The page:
October 1, 2015 | Latest Photo
October is also when the annual Making Strikes Against Breast Cancer fundraising walks are held across the United States. (To find one near you, check the American Cancer Society website.)
Breast cancer is the most commonly diagnosed cancer in women and the second leading cause of cancer deaths among women, according to the Centers for Disease Control and Prevention. The American Cancer Society estimates 1 in 8 women will be diagnosed with breast cancer.
Related: Quiz: Test Your Awareness Ribbon IQ
Simply being a woman is the biggest risk factor for developing breast cancer, according to the American Cancer Society, and the risk increases as you get older. Two of three invasive breast cancers are found in women older than 55. Between five and 10 percent of breast cancer cases are thought to be hereditary, meaning the person inherited a mutation in the BRCA1 or BRCA2 genes.
Women who haven't had children or who had them after age 30 have a slightly higher breast cancer risk, as do women with dense breast tissue, the American Cancer Society says. If you started menstruating before age 12 and/or went through menopause after 55, your risk may be higher because your body has had more exposure to the hormones estrogen and progesterone.
Race plays a small role — white women are slightly more likely to develop breast cancer than African-American women, but African-American women are more likely to die from the disease.
The American Cancer Society recommends women age 40 and older get a mammogram every year. Women who are at increased risk for breast cancer due to family history or genetic tendency should have an MRI in addition to a mammogram.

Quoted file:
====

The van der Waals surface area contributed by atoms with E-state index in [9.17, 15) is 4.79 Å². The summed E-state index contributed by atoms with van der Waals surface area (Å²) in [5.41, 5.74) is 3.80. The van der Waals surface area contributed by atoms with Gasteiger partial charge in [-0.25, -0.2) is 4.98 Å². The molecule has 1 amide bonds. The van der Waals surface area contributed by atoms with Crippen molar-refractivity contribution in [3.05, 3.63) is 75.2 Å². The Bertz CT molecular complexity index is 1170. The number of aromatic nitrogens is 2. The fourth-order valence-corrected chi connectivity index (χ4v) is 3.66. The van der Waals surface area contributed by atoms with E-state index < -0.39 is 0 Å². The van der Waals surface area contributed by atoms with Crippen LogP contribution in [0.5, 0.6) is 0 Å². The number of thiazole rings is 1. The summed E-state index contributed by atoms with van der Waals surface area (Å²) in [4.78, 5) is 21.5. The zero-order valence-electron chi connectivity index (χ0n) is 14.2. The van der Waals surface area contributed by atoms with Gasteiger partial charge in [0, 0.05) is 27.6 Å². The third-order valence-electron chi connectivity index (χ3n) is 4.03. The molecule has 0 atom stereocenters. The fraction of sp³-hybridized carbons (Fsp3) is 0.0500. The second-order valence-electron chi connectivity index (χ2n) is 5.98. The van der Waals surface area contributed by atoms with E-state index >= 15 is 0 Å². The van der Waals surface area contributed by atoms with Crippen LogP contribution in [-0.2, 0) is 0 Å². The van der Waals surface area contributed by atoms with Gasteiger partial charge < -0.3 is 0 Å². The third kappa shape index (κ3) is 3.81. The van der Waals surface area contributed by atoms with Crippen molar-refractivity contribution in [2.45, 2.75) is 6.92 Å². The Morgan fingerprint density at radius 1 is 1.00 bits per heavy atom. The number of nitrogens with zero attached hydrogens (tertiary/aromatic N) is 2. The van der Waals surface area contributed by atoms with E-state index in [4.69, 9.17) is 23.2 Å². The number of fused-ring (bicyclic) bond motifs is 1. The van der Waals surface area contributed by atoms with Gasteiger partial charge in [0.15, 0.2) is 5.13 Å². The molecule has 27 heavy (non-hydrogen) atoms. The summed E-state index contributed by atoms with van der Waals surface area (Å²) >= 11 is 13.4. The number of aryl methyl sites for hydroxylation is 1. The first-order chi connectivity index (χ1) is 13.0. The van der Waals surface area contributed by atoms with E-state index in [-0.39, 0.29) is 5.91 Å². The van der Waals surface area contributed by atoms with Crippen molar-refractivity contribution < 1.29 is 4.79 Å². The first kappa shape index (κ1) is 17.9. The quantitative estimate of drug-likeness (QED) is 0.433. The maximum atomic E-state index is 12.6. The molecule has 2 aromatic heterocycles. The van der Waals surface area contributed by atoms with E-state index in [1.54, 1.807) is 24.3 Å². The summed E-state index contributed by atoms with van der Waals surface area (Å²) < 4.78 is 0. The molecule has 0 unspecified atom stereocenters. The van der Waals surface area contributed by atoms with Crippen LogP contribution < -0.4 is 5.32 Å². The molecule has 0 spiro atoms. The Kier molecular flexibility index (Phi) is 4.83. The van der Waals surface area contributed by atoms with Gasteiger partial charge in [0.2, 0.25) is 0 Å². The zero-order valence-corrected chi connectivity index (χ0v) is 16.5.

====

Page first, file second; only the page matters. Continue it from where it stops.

The National Cancer Institute says regular exercise, maintaining a healthy body weight and making good dietary choices are protective factors against breast cancer. How can exercise help? "Physical activity may prevent tumor development by lowering hormone levels, particularly in premenopausal women; lowering levels of insulin and insulin-like growth factor I (IGF-I), improving the immune response; and assisting with weight maintenance to avoid a high body mass and excess body fat," according to the National Cancer Institute.
Also, if you smoke, consider quitting to reduce your risk.
Men can get breast cancer, too, though it's about 100 times less common in men than in women. The American Cancer Society estimates that in 2015, about 2,350 new cases of invasive breast cancer will be diagnosed in men and some 440 men will die from breast cancer.
Men are even opting to have preventive breast removal surgery in their cancer-free breast, as some women do. The Dana Farber Cancer Institute found a sharp increase over the past 20 years in the number of men diagnosed with breast cancer who are choosing to have their cancer-free breast removed along with the one that has cancer, despite a lack of evidence the surgery helps men (or women) live longer.
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